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‘Set boundaries and don’t be too transactional when networking’ – WEFF

  • 20/07/2020
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‘Set boundaries and don’t be too transactional when networking’ – WEFF
It is important to set boundaries and try not to be too transactional when building contacts through networking, writer and public speaker Julia Hobsbawm advises.


Speaking at the Women’s Executive Finance Forum (WEFF) on the topic of Social health, networks and being human in the machine age, Hobsbawm (pictured) said networking was naturally transactional as it centres around selling yourself, your services or your business.

However, she advised it was better to be counter-intuitive and allow for serendipity. 

“Even though it is about who you know and who you would like to know, it’s also about being interested and interesting. Then – generally speaking – that’s how you build a network.” 


Setting up a ‘social six’ 

When it comes to approaching new people, Hobsbawm said it was better to look at situations in groupings of six.  

This includes categorising social groups into six areas, such as family and friends, wider family and friends, professional priorities, professional social groups, people to reconnect with and people on your wishlist to engage.  

She said to then allocate six hours, days, weeks or months to focus on building a relationship with them.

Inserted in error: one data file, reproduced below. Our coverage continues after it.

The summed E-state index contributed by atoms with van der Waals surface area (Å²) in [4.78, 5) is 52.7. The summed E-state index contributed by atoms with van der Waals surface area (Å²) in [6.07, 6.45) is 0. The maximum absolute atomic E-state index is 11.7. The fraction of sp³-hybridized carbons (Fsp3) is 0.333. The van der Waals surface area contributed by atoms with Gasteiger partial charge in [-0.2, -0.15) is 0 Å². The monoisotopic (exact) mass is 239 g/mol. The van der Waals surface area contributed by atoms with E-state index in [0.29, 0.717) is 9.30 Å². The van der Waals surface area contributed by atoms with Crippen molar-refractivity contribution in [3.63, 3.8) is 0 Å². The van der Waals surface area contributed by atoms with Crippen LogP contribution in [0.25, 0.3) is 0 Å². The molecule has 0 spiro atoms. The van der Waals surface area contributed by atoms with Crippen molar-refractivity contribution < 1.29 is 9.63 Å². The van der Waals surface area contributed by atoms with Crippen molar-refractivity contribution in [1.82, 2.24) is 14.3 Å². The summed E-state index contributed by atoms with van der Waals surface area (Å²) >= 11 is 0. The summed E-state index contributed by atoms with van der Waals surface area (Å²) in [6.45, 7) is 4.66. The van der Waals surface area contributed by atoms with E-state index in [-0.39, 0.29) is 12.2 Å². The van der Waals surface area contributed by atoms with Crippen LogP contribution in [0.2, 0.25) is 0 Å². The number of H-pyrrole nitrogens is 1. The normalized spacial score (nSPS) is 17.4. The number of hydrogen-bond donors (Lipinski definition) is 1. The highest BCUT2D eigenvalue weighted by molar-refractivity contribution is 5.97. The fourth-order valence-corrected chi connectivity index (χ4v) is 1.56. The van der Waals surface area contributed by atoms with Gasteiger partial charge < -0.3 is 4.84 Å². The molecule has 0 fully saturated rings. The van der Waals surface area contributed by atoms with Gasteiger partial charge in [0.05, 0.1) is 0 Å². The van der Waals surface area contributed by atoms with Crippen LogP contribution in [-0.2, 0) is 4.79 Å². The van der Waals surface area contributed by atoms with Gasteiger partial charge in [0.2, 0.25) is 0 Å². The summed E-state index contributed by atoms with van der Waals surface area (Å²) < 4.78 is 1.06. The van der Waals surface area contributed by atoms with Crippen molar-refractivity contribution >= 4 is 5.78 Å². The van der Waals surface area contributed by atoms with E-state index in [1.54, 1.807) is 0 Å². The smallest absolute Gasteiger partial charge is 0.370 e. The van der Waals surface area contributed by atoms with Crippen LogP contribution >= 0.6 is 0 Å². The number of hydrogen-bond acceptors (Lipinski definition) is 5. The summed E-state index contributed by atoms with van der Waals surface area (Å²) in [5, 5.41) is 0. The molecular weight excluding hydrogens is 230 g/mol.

She said: “Networks are at the core of what people do. Networks are what connect and link together people’s ideas. 

“Research people and organisations and understand them to figure out why they would want to build a relationship with you.” 


Forming boundaries 

Also speaking on the panel was Maria Harris, director of Digital Cat Consultancywho said as an introvert being in a room with 30 people did not come naturally to her.

She found setting boundaries made networking more comfortable. 

Harris said: “You have to be selfish with your time and your energy. Sometimes I get inundated with emails because my address is on my LinkedIn.  

“Sometimes I’ll say I’ve had a really busy week so I’m sorry it’s taken me ages to get back to you. Don’t be afraid to do that.” 


Making real connections 

Harris added that it was also easier to network around one’s personal brand and passions to overcome the “inauthenticity” seen in the relationships typically formed in the financial sector that tend to be built at events and ceremonies. 

She said: “Be consistent about your messaging, choose the things you want to talk about and find the people in network circles who are important to engage with on those topics. 

At an awards ceremony there’ll be a thousand people and you’ll be working the room and saying hello and spending time as if you know those people 

But if you came away from it, you probably only know a dozen of them really well and those are the ones you’ll have a proper connection with, she added. 

Christopher Barrat, author and networking consultant, said it sometimes helped to influence potential contacts indirectly as there is no guarantee someone will respond to an invitation to meet upespecially if they are particularly popular in the sector.  

He explained an indirect influence as getting in touch with someone who influences the person you wish to connect with to gain leverage. 

He added: “If you create that pull within yourself, then when you are saying ‘I’ve been meaning to get in touch with you and suggest a coffee call with you’, their response will be ‘yes, I’ve heard of you, yes, I will’. 


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